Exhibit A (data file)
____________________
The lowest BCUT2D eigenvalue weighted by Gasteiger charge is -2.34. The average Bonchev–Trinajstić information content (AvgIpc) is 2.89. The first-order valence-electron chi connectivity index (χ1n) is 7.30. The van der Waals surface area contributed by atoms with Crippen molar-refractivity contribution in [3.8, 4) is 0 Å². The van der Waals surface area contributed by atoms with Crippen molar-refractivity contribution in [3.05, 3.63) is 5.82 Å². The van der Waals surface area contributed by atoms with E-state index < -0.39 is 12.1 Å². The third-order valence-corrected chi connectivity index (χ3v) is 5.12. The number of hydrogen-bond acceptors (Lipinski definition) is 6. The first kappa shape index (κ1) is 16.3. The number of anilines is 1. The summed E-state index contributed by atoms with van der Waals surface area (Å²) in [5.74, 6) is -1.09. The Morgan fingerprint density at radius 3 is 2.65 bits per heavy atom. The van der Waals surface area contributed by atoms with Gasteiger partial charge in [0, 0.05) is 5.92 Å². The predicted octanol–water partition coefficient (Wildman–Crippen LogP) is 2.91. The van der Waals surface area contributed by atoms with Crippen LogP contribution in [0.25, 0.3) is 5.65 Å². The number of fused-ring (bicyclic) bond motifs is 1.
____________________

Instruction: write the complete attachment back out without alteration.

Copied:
The lowest BCUT2D eigenvalue weighted by Gasteiger charge is -2.34. The average Bonchev–Trinajstić information content (AvgIpc) is 2.89. The first-order valence-electron chi connectivity index (χ1n) is 7.30. The van der Waals surface area contributed by atoms with Crippen molar-refractivity contribution in [3.8, 4) is 0 Å². The van der Waals surface area contributed by atoms with Crippen molar-refractivity contribution in [3.05, 3.63) is 5.82 Å². The van der Waals surface area contributed by atoms with E-state index < -0.39 is 12.1 Å². The third-order valence-corrected chi connectivity index (χ3v) is 5.12. The number of hydrogen-bond acceptors (Lipinski definition) is 6. The first kappa shape index (κ1) is 16.3. The number of anilines is 1. The summed E-state index contributed by atoms with van der Waals surface area (Å²) in [5.74, 6) is -1.09. The Morgan fingerprint density at radius 3 is 2.65 bits per heavy atom. The van der Waals surface area contributed by atoms with Gasteiger partial charge in [0, 0.05) is 5.92 Å². The predicted octanol–water partition coefficient (Wildman–Crippen LogP) is 2.91. The van der Waals surface area contributed by atoms with Crippen LogP contribution in [0.25, 0.3) is 5.65 Å². The number of fused-ring (bicyclic) bond motifs is 1.